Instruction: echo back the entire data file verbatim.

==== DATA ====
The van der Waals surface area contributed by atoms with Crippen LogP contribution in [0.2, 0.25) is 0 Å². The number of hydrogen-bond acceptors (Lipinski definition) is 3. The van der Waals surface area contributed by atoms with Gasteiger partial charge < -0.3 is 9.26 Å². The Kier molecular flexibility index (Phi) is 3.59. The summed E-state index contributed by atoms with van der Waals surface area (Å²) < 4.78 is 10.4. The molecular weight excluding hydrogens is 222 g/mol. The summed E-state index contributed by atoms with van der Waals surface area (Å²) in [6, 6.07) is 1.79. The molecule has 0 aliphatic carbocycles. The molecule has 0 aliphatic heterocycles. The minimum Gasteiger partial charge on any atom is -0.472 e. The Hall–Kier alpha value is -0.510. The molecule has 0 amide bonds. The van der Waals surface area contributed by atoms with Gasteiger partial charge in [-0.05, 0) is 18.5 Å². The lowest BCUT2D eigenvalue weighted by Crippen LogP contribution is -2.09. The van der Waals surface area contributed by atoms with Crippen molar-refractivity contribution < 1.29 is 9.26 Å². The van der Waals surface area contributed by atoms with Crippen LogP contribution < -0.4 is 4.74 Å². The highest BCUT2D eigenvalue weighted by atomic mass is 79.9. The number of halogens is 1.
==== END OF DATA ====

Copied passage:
The van der Waals surface area contributed by atoms with Crippen LogP contribution in [0.2, 0.25) is 0 Å². The number of hydrogen-bond acceptors (Lipinski definition) is 3. The van der Waals surface area contributed by atoms with Gasteiger partial charge < -0.3 is 9.26 Å². The Kier molecular flexibility index (Phi) is 3.59. The summed E-state index contributed by atoms with van der Waals surface area (Å²) < 4.78 is 10.4. The molecular weight excluding hydrogens is 222 g/mol. The summed E-state index contributed by atoms with van der Waals surface area (Å²) in [6, 6.07) is 1.79. The molecule has 0 aliphatic carbocycles. The molecule has 0 aliphatic heterocycles. The minimum Gasteiger partial charge on any atom is -0.472 e. The Hall–Kier alpha value is -0.510. The molecule has 0 amide bonds. The van der Waals surface area contributed by atoms with Gasteiger partial charge in [-0.05, 0) is 18.5 Å². The lowest BCUT2D eigenvalue weighted by Crippen LogP contribution is -2.09. The van der Waals surface area contributed by atoms with Crippen molar-refractivity contribution < 1.29 is 9.26 Å². The van der Waals surface area contributed by atoms with Crippen LogP contribution < -0.4 is 4.74 Å². The highest BCUT2D eigenvalue weighted by atomic mass is 79.9. The number of halogens is 1.